27 June 2022
The 2022 federal election has not only brought forth a change in government with Anthony Albanese and the Labor Party taking the win, but there is also a new Minister for the National Disability Insurance Scheme (NDIS) – Bill Shorten.
Minister Bill Shorten has been connected to the NDIS since its establishment under the Gillard Government back in 2013 and has been a shadow Minister for the NDIS since 2019.
In recent interviews and the DSC’s national WTFH online conference, Minister Shorten has outlined what he hopes the future of the NDIS will look like, including addressing the need to rebuild a sense of trust between people with disability and the federal government.
Minister Shorten stated that there had been a “catastrophic erosion of the trust between the disability sector and government”. Although the disability community can draw comfort from this acknowledgement and pledge for change, the rebuilding of trust that Minister Shorten discussed can only happen with action.
What are the priorities and changes regarding the NDIS Minister Shorten has pledged?
During the WTFH conference, he reiterated the federal government’s priorities for the NDIS, including:
• Co-designing improvements to the scheme with people with disability
• Increasing the number of people with disability who work at the NDIA
• Improving the design, operation, and sustainability of the NDIS
• Stopping cuts to plans
• Lifting staff caps at the NDIS
• Clamping down on fraud and waste within the scheme
• Improving the planning and appeals processes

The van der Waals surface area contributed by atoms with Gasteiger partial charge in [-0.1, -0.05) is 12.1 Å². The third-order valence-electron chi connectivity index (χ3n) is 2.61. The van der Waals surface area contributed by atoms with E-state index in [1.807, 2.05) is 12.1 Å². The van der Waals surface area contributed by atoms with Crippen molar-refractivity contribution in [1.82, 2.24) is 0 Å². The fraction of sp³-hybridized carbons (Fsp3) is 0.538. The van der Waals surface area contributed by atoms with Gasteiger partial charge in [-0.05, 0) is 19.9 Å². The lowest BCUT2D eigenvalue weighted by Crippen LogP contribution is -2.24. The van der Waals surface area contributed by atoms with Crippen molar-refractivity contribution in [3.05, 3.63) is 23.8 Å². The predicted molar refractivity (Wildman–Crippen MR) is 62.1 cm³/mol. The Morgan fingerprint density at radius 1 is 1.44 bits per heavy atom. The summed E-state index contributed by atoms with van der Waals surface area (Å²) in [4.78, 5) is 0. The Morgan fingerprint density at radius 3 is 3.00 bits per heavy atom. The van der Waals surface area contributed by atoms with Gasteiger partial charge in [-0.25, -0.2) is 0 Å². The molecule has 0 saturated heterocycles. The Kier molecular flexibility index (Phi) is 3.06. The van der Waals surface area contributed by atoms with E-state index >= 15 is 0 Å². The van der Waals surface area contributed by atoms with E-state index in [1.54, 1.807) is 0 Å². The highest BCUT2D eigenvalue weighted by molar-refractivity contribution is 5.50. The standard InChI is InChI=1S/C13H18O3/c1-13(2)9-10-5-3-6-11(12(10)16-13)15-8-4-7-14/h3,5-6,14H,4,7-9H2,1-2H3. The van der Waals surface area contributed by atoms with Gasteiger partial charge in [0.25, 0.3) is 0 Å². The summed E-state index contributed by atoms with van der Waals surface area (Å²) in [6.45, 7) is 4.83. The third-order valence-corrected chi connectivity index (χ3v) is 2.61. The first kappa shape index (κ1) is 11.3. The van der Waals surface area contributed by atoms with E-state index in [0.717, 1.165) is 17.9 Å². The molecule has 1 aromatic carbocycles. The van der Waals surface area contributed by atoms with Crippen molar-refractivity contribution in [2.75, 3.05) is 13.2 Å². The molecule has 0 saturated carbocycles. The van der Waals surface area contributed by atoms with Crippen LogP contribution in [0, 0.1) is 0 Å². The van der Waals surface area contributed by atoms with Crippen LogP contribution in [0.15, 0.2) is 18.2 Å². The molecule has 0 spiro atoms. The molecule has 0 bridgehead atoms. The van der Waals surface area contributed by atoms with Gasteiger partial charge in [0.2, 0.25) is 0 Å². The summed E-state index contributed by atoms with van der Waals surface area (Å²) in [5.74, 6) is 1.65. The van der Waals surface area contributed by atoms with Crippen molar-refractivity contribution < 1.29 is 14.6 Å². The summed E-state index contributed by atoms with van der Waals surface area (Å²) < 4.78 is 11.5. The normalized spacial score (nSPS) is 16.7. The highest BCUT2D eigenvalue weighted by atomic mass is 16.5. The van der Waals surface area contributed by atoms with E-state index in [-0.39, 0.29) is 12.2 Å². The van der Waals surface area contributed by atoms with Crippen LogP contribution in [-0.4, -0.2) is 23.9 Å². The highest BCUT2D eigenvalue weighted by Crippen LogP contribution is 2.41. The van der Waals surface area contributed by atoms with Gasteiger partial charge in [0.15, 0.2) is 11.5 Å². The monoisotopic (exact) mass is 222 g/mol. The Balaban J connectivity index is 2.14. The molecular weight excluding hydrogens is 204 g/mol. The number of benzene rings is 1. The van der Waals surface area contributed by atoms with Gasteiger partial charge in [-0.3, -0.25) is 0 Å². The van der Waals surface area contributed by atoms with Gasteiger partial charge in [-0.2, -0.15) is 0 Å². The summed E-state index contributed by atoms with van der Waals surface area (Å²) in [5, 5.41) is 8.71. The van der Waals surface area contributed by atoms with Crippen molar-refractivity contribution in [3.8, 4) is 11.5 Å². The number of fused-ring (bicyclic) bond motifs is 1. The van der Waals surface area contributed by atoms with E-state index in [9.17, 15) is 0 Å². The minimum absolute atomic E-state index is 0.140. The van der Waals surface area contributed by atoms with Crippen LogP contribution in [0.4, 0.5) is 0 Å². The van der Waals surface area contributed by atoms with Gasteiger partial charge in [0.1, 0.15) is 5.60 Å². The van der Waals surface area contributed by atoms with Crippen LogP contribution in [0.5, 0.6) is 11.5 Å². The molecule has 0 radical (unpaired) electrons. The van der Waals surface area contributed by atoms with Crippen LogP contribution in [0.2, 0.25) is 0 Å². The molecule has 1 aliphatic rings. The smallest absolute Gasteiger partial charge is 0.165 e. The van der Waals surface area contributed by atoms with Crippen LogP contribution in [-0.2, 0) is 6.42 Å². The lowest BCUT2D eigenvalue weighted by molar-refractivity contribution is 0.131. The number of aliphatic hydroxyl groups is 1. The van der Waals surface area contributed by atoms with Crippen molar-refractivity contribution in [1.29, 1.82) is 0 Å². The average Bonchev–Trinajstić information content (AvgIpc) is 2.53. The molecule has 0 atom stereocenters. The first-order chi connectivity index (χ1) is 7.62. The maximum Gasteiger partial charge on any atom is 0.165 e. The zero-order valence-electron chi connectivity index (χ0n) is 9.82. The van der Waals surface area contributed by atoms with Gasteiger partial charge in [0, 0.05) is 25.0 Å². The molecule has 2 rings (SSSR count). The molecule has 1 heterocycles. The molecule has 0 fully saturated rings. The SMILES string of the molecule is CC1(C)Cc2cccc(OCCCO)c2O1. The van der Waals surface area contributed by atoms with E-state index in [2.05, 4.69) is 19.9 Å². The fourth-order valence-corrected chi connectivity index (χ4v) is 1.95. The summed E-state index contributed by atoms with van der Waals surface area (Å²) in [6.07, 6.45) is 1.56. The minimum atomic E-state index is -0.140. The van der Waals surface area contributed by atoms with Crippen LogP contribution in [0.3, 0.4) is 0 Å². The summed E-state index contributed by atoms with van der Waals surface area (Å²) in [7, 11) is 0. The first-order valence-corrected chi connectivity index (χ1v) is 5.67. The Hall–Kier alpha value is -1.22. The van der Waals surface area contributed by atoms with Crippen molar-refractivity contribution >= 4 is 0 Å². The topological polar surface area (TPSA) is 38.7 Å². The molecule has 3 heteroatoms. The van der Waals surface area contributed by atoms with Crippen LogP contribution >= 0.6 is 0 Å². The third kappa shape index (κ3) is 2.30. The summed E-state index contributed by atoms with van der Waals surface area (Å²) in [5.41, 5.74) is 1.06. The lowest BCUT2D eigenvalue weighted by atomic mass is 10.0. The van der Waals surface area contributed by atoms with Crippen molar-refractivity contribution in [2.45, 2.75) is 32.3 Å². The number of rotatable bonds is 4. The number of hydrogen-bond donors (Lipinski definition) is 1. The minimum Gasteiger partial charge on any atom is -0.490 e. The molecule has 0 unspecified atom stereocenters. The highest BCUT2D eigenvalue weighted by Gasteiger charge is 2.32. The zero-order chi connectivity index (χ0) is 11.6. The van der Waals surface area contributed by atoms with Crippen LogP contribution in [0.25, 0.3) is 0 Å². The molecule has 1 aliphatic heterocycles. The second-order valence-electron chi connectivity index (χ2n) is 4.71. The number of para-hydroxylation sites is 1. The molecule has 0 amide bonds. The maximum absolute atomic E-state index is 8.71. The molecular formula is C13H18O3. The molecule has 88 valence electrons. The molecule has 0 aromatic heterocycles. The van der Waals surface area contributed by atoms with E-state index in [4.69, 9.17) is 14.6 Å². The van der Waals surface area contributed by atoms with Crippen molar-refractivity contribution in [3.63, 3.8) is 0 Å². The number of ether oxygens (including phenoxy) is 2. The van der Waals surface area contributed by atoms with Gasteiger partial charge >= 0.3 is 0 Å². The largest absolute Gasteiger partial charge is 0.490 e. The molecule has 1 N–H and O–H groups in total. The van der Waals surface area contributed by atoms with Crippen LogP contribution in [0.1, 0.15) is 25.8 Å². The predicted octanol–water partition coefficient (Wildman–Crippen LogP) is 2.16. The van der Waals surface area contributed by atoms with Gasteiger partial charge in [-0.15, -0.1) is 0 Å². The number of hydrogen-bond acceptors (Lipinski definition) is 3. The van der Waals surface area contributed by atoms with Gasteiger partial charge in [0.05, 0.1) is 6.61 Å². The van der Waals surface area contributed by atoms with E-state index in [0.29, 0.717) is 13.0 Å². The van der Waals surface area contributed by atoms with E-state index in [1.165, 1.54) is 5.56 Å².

“Now we have this exciting opportunity to return the NDIS to its original intent. The intent of the NDIS was to value people with disability, not measure their price in a rationed budget. The intent of the NDIS was to see the whole person, not just their impairment,” Shorten stated.
“The intent of the NDIS was that it would be a scheme which was designed and implemented and run with people with disability, not just on behalf of people with disabilities,” he added.
As part of his presentation, Shorten read a speech given by nine-year-old Henry, who lives with autism.
Henry’s speech spoke to his experience, ups and downs, his passions, perspectives, and expectations, and in the final two lines, the question: what next?
Minister Shorten responded, “My answer to Henry’s question – and also the theme of this conference – and ‘what’s next’ is that we need to ensure that the NDIS is effective and empathetic at achieving its goals and it works with a better, broader national disability strategy. And its evolution in the product of empowered co-design. Otherwise, we’re letting down participants, their families, our community.”
Minister Shorten said he planned to work with participants to find the supports they needed and that he felt more should be done for people with disability who are not part of the NDIS.
Following an increase in cases submitted to the Administrative Appeals Tribunal (AAT), Shorten said he wanted to “find alternative, less costly ways to resolve disputes”.
“I look forward to working with all of you to make the NDIS the best scheme in the world for people living with profound and severe disability,” Shorten said. To bring home the message, the new minister is wanting to convey, he ended his speech with the words of Henry: “why shouldn’t we aim for the sky?”